George Goes to America for a Popp

Today, we celebrate a bicentennial birthday.  That means someone had to be born on April 3, 1820.  If you are finding such a person with ties to the German Lutheran residents of East Perry County, Missouri, you are going to have to find a person who was born in Germany.  Indeed, that is what we have today.

The special birthday girl for today is Anna Margaret Popp.  Anna would eventually marry a man named George Hilpert.  Our German Family Tree states that both Anna and George were from Gelbsreuth, Germany which is located in Bavaria.  The map below points out this village in Germany.  I placed a box to show where most of the Saxon Lutherans originated that were part of the Gesellschaft in 1838-1839.

Gelbsreuth Bavaria Germany map
Gelbsreuth, Bavaria, Germany map

I am not able to tell you the parents’ names in the case of George, but I do know that Anna’s father was Conrad Popp.  We find the Popp family, including Anna at age 20, traveling to America aboard the Clementine which arrived in Baltimore in July of 1840.  Here is that passenger list.

Conrad Popp family Clementine passenger list 1840
Popp family – Clementine passenger list 1840

Some other folks were aboard that ship who also settled in Perry County, Missouri.  I know I have previously written about the Lang family being aboard the Clementine on that voyage.

Meanwhile, George Hilpert was also traveling to the United States in 1840.  He was born on September 9, 1809.  George came by himself aboard the Plato, which arrived in New York in August of that year.  We can see him on this passenger list.  He is called a tailor.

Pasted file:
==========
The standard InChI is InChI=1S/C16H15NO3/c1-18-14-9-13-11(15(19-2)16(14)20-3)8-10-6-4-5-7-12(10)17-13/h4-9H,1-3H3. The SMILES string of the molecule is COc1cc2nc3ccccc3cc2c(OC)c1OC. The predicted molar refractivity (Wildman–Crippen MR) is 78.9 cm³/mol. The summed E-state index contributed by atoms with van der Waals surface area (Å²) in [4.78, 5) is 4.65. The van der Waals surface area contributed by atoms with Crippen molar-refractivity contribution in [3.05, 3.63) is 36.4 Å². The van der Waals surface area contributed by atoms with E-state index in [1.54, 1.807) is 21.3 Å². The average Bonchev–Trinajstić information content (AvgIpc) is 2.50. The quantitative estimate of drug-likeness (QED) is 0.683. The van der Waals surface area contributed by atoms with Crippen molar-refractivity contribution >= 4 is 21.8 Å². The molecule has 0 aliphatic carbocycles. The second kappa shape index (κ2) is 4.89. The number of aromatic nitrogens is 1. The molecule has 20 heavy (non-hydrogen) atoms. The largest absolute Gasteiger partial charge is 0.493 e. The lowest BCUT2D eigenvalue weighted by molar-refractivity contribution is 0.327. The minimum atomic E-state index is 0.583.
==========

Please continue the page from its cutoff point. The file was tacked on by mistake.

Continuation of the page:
George Hilpert Plato passenger list 1840
George Hilpert – Plato passenger list 1840

Like the Clementine, I also found that I have written about another family that came to America aboard the Plato.  That was the Bergmann family.  All of these Bavarian families started out settling in the Friedenberg area.

It was not long after George Hilpert and Anna Popp got to Perry County that they were married.  If they were both from the rather small village, Gelbsreuth, then it is likely these two knew each other in Germany.  George was about 11 years older than Anna.  They were married on July 18, 1841.  I am able to show the civil marriage record for this couple.  This is one of a few documents on which you find Hilpert spelled as Hilbert.

Hilpert Popp marriage record Perry County MO
Hilpert/Popp marriage record – Perry County, MO

The above form gives the pastor’s name.  Our German Family Tree has this pastor’s name listed as Rev. Picker.  I know when I attempted to decipher the pastor’s name, I thought it was Piehler, which is a German Lutheran name found around here in the early days of settlement.  However, I do not know of a Rev. Piehler.  The Hilpert/Popp marriage can be found in the book that tells the history of Peace Lutheran Church in Friedenberg.  That congregation had its beginnings in 1840 with its first pastor being Rev. T.C.F. Gruber.

Anna gave birth to children in ’42, ’44, ’46, ’48, ’50, and ’52…every two years.  Then there was a 7 year gap before she gave birth to her last child in 1859.  Their first child was baptized at Grace Lutheran Church in Uniontown, but after that, all the rest were baptized at Concordia Lutheran Church in Frohna.  We find this couple in the 1850 census living in the Brazeau Township where George was a tailor.  The child that was born in 1844 died in infancy.